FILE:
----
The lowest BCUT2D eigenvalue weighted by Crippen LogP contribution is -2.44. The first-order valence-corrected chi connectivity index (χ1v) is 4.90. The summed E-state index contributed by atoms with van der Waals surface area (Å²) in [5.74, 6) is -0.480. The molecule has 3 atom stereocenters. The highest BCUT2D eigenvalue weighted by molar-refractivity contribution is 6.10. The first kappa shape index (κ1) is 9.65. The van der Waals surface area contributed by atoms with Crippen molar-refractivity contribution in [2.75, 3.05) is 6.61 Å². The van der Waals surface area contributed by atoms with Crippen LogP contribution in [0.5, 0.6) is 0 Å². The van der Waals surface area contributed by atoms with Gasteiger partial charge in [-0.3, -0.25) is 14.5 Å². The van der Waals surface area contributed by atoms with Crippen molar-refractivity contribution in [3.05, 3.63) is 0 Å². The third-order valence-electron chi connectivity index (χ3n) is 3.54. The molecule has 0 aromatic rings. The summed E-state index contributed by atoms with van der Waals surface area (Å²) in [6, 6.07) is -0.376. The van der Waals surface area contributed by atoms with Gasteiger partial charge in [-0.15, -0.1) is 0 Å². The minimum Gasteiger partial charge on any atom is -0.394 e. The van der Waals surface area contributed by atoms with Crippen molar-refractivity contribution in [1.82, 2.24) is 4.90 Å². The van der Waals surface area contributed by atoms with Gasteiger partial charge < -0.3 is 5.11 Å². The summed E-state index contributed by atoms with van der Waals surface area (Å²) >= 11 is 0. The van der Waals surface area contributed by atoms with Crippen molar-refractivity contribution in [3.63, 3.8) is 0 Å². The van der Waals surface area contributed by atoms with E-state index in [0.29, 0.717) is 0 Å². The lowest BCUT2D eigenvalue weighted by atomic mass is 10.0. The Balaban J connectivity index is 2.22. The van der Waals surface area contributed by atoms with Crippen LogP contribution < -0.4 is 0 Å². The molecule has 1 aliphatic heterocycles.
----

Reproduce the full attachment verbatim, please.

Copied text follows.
The lowest BCUT2D eigenvalue weighted by Crippen LogP contribution is -2.44. The first-order valence-corrected chi connectivity index (χ1v) is 4.90. The summed E-state index contributed by atoms with van der Waals surface area (Å²) in [5.74, 6) is -0.480. The molecule has 3 atom stereocenters. The highest BCUT2D eigenvalue weighted by molar-refractivity contribution is 6.10. The first kappa shape index (κ1) is 9.65. The van der Waals surface area contributed by atoms with Crippen molar-refractivity contribution in [2.75, 3.05) is 6.61 Å². The van der Waals surface area contributed by atoms with Crippen LogP contribution in [0.5, 0.6) is 0 Å². The van der Waals surface area contributed by atoms with Gasteiger partial charge in [-0.3, -0.25) is 14.5 Å². The van der Waals surface area contributed by atoms with Crippen molar-refractivity contribution in [3.05, 3.63) is 0 Å². The third-order valence-electron chi connectivity index (χ3n) is 3.54. The molecule has 0 aromatic rings. The summed E-state index contributed by atoms with van der Waals surface area (Å²) in [6, 6.07) is -0.376. The van der Waals surface area contributed by atoms with Gasteiger partial charge in [-0.15, -0.1) is 0 Å². The minimum Gasteiger partial charge on any atom is -0.394 e. The van der Waals surface area contributed by atoms with Crippen molar-refractivity contribution in [1.82, 2.24) is 4.90 Å². The van der Waals surface area contributed by atoms with Gasteiger partial charge < -0.3 is 5.11 Å². The summed E-state index contributed by atoms with van der Waals surface area (Å²) >= 11 is 0. The van der Waals surface area contributed by atoms with Crippen molar-refractivity contribution in [3.63, 3.8) is 0 Å². The van der Waals surface area contributed by atoms with E-state index in [0.29, 0.717) is 0 Å². The lowest BCUT2D eigenvalue weighted by atomic mass is 10.0. The Balaban J connectivity index is 2.22. The van der Waals surface area contributed by atoms with Crippen LogP contribution < -0.4 is 0 Å². The molecule has 1 aliphatic heterocycles.